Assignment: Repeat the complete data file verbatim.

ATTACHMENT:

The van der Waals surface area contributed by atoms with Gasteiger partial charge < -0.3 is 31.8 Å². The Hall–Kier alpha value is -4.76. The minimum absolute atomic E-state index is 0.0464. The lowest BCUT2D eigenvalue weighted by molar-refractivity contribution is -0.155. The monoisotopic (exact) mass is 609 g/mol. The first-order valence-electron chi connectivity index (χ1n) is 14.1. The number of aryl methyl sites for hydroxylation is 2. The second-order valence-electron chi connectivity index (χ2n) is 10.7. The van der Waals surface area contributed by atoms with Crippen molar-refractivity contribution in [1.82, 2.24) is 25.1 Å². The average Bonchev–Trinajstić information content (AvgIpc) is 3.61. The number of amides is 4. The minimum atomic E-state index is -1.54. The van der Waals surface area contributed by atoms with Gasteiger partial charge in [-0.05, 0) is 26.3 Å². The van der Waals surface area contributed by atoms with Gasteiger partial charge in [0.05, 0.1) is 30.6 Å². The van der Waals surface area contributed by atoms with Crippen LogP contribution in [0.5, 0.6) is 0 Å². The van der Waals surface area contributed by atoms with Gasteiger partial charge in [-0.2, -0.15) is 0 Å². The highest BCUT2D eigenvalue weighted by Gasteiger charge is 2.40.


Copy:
The van der Waals surface area contributed by atoms with Gasteiger partial charge < -0.3 is 31.8 Å². The Hall–Kier alpha value is -4.76. The minimum absolute atomic E-state index is 0.0464. The lowest BCUT2D eigenvalue weighted by molar-refractivity contribution is -0.155. The monoisotopic (exact) mass is 609 g/mol. The first-order valence-electron chi connectivity index (χ1n) is 14.1. The number of aryl methyl sites for hydroxylation is 2. The second-order valence-electron chi connectivity index (χ2n) is 10.7. The van der Waals surface area contributed by atoms with Crippen molar-refractivity contribution in [1.82, 2.24) is 25.1 Å². The average Bonchev–Trinajstić information content (AvgIpc) is 3.61. The number of amides is 4. The minimum atomic E-state index is -1.54. The van der Waals surface area contributed by atoms with Gasteiger partial charge in [-0.05, 0) is 26.3 Å². The van der Waals surface area contributed by atoms with Gasteiger partial charge in [0.05, 0.1) is 30.6 Å². The van der Waals surface area contributed by atoms with Crippen LogP contribution in [0.5, 0.6) is 0 Å². The van der Waals surface area contributed by atoms with Gasteiger partial charge in [-0.2, -0.15) is 0 Å². The highest BCUT2D eigenvalue weighted by Gasteiger charge is 2.40.